- Blending Mode : Soft Light.
Darkens or lightens the colors, depending on the blend color. If the blend color (light source) is lighter than 50% gray, the image is lightened as if it were dodged. If the blend color is darker than 50% gray, the image is darkened as if it were burned in. Painting with pure black or white produces a distinctly darker or lighter area, but does not result in pure black or white.
- Blending Mode : Hard Light.
Sometimes it feels as if you are repeating yourself but there are slight differences in each mode. Hard light, like Soft light, multiplies or screens the colors, depending on the blend color. But if the blend color (light source) is lighter than 50% gray, the image is lightened, as if it were screened. This is useful for adding highlights to an image. If the blend color is darker than 50% gray, the image is darkened, as if it were multiplied. This is useful for adding shadows to an image.
- Blending Mode : Vivid Light.
- Burns or dodges the colors by increasing or decreasing the contrast, depending on the blend color.
- Blending Mode : Linear Light.
Burns or dodges the colors by decreasing or increasing the brightness, depending on the blend color.
- Blending Mode : Pin Light.
Again replaces the colors, depending on the blend color. This is useful for adding special effects to an image.
- Blending Mode : Hard Mix.
Adds the red, green and blue channel values of the blend color to the RGB values of the base color. This changes all pixels to primary colors (red, green, or blue), white, or black.
Remaining Modes (comparative, composite)
- Blending Mode : Difference.
Difference for me is always an interesting one. It takes the color information in each channel and subtracts either the blend color from the base color or the base color from the blend color, depending on which has the greater brightness value. Blending with white inverts the base color values and blending with black produces no change. Reducing the opacity helps in most circumstances with this mode.
- Blending Mode : Exclusion.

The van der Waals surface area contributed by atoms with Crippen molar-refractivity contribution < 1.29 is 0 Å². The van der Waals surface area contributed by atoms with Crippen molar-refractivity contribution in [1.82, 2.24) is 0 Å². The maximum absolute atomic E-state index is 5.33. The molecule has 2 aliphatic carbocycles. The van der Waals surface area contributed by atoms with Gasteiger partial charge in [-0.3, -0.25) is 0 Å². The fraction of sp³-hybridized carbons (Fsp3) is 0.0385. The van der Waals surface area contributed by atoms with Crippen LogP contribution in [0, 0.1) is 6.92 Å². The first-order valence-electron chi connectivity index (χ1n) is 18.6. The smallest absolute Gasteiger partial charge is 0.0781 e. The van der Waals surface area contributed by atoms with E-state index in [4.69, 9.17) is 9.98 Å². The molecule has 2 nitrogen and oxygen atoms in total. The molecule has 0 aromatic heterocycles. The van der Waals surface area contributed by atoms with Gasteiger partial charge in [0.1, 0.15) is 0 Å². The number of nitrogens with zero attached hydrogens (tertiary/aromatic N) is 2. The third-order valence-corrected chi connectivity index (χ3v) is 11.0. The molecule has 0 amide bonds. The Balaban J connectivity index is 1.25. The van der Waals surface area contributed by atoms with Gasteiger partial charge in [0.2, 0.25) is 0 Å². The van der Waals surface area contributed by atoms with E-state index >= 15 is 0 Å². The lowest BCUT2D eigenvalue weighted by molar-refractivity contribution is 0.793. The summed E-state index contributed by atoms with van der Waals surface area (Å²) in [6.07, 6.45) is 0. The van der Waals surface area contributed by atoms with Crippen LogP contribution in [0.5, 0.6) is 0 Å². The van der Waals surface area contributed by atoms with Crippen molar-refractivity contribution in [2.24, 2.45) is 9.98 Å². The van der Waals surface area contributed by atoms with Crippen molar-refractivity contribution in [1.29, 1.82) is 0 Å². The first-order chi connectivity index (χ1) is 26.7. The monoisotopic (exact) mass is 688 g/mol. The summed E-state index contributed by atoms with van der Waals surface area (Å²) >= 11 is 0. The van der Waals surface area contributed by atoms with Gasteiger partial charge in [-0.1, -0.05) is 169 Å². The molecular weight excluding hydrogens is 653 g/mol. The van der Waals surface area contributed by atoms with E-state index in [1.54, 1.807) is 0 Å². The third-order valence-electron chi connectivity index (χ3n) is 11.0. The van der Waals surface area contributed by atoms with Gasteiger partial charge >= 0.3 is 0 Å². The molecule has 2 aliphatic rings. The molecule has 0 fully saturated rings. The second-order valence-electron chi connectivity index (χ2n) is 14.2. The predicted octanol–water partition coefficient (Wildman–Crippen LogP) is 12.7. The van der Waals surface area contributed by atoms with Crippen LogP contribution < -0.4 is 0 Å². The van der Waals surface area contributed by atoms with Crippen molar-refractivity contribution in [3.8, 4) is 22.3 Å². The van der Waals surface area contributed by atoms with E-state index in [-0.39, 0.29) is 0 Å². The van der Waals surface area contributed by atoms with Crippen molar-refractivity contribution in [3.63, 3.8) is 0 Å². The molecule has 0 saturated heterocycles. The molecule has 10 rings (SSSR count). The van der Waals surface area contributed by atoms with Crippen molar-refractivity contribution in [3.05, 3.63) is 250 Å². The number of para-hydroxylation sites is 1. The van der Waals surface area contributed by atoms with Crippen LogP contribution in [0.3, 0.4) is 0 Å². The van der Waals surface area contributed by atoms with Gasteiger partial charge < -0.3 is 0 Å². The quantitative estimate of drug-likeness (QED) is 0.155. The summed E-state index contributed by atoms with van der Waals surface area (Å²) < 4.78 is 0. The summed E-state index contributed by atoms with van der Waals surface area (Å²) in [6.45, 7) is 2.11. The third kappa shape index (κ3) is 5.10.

- Creates an effect similar to but lower in contrast than the Difference mode. Blending with white inverts the base color values whilst blending with black produces no change.
- Blending Mode : Subtract.
Looks at the color information in each channel and subtracts the blend color from the base color.
- Blending Mode : Divide.
Again looks at the color information in each channel and this time divides the blend color from the base color.
- Blending Mode : Hue.
Used for changing hues in an image while maintaining the tonal and saturation values of the original image.
- Blending Mode : Saturation.
Creates a result color with the luminance and hue of the base color and the saturation of the blend color. In essence you can reduce the colour.
- Blending Mode : Color.
This preserves the gray levels in the image and is useful for coloring monochrome images and for tinting color images.
- Blending Mode : Luminosity.
This mode creates the inverse effect of Color mode.
The best way to learn all the modes is to do! Have a go, I have put the rose image and the texture Perchance from our pack “Sometimes I Dream” to download below.Download Free Rose Image and Texture
But thats just one texture, on one image, now imagine several textures and multiple layers with different blending modes and there must be an almost limitless amount of recipes for cooking up textures!
What’s your favourite blending mode?
Never be afraid to experiment, it’s all a question of the style or mood you are trying to create and what the finished image is trying to portray. Please feel free to share your images over in our Flickr group Texture Recipes we would love to see them!
For more technical details check out Adobe help.